The stars and stripes have had many iterations since our country’s founding. Most of us have heard that Betsy Ross created the flag. But how did our flag come to represent our country? Let’s take a ride down America’s memory lane.
Every colony had a flag
Early on in the mid-1700s, every colony had its own flag. They would fly these flags on their ships. England considered these vessels to be pirates. And would hang everyone on board if they were caught.
Betsy Ross was paid a large amount of money to begin producing the new national flags by the Pennsylvania State Navy Board. This would have been the 13 stripe and 13 stars in a circle variant of the flag. It’s easy to forget that flags were considered military tools at this time. They were not revered and flown so freely as they are today. On June 14th, 1777, the continental congress adopted an official national flag with 13 stripes and 13 stars in a circle, one for each colony.
In 1794, two more stars and stripes were added after Vermont and Kentucky joined the union.
This is the flag flying over Fort McHenry in Baltimore Harbor after the British bombardment in 1814. This is the flag that Francis Scott Key was looking at when he wrote the Star-Spangled Banner. Many preferred this new design, not wanting the isolate the new colonies; others thought adding more stripes to the flag with each new territory would look terrible.
Back to 13 stripes
In 1818, congress decided to return to the 13-stripe variant and only add new stars with each new state.
Why do we celebrate Veterans Day?
Veterans Day was initially called “Armistice Day” or “Remembrance Day” by the US and many other countries that fought in WWI. The war ended on the 11th hour of the 11th day of November in 1918.
Pledge of Allegiance
The Pledge of Allegiance has a bit of a weird history. In 1888, James Upham one of the owners of Youth’s Companion, a national magazine, started selling flags to schools. Socialist Francis Bellamy was hired a few years later. He was a member of the Society of Christian Socialists and creator of the original Pledge of Allegiance. A few years later, Upham had the idea to use Columbus Day to sell more flags by starting a flag ceremony that was accompanied by Bellamy’s Pledge of Allegiance.
I pledge allegiance to my flag and to the Republic for which it stands, one nation, indivisible, with liberty and justice for all.Francis Bellamy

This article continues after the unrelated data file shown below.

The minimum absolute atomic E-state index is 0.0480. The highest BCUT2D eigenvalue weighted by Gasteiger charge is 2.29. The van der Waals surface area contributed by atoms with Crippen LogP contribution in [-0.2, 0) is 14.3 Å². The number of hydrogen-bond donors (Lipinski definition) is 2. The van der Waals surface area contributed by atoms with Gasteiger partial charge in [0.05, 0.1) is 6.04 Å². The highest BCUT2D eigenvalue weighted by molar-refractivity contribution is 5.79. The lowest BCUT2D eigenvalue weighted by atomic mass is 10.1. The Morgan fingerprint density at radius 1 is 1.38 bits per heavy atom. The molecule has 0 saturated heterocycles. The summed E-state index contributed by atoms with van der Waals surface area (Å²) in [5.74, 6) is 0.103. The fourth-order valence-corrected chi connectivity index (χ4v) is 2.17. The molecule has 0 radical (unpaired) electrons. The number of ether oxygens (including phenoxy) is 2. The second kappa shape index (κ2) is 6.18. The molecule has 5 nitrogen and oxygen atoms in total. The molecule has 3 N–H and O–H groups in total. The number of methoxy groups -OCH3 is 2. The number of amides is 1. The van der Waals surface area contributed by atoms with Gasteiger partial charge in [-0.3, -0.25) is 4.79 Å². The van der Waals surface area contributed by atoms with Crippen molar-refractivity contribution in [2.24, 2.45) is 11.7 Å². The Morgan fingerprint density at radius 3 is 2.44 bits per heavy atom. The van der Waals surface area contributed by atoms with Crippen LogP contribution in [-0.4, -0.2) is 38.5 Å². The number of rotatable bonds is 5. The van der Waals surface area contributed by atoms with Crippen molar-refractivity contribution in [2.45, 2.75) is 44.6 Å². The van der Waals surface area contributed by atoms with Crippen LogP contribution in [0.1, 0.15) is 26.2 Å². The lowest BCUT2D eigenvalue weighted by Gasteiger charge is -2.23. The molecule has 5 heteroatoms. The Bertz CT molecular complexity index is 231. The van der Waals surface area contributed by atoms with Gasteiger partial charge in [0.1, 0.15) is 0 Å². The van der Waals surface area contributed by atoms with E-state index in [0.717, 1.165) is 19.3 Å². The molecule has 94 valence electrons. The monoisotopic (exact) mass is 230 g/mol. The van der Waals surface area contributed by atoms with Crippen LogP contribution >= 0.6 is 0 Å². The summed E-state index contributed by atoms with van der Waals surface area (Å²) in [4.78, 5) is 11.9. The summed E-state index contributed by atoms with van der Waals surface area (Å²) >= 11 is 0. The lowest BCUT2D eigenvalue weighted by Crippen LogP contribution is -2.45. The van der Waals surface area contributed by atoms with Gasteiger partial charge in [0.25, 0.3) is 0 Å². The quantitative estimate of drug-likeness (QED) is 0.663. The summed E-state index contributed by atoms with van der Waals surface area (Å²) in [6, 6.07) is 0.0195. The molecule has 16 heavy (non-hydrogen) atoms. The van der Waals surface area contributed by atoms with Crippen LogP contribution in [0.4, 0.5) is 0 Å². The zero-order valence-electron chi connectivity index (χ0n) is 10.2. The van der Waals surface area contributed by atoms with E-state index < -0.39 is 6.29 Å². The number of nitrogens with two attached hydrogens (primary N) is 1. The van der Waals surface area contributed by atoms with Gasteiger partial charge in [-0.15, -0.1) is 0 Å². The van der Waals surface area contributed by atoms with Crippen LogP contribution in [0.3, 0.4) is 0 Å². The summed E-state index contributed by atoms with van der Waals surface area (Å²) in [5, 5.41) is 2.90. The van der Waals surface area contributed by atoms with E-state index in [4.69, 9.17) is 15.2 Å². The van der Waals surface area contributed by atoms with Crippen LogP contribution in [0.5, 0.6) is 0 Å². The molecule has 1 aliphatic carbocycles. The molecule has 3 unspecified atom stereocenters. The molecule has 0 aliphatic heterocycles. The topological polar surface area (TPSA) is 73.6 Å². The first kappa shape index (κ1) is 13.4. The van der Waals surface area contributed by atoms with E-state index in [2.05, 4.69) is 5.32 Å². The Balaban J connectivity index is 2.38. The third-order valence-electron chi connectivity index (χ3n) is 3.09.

The original pledge was recited with a stiff raised hand salute, this practice was abandoned after WW2. “My flag” was replaced with “the flag of the United States of America” so new immigrant children wouldn’t be confused as to which flag they were pledging to. “Under God” was added in 1954 by Dwight D. Eisenhower at the urging of the Knights of Columbus.
Betsy Ross received a large sum of money by the Pennsylvania State Navy Board to start making the new American Flags.
Continental Congress adopts new flag
The signing of the Declaration of Independence required a new National Flag. Congress adopted the 13 stripes and stars flag.
15 Stars & Stripes
The 15 stars & stripes flag was adopted after Vermont and Kentucky entered the union.
Congress enacted the Flag Act which returned to 13 stripes and a new star would be added with each addition to the Union.
Pledge of Allegiance
Socialists Francis Bellamy and James Upham convince congress to proclaim a flag ceremony be the center of Columbus Day celebrations in schools.
Congress authorizes June 14th to be Flag Day.
50 star flag
Our present-day flag became official when Hawaii became the 50th state in 1959.
So why do Americans love their flag so much?
The American flag symbolizes the country’s history, ideals, and values, such as freedom, democracy, and unity. For many Americans, displaying the flag is a way to show patriotism and love for their country.
The flag also serves as a reminder of the sacrifices made by past generations to protect those values and defend the country. Additionally, the flag is often associated with national holidays and events, creating emotional and cultural connections.
The United States is a melting pot of many cultures and backgrounds. These different cultures can and have caused tension among the citizens. The flag is something we can all unite under. It gives us common ground. So it may seem odd for an entire country to rally around a piece of cloth like America has, but honestly, we needed to.
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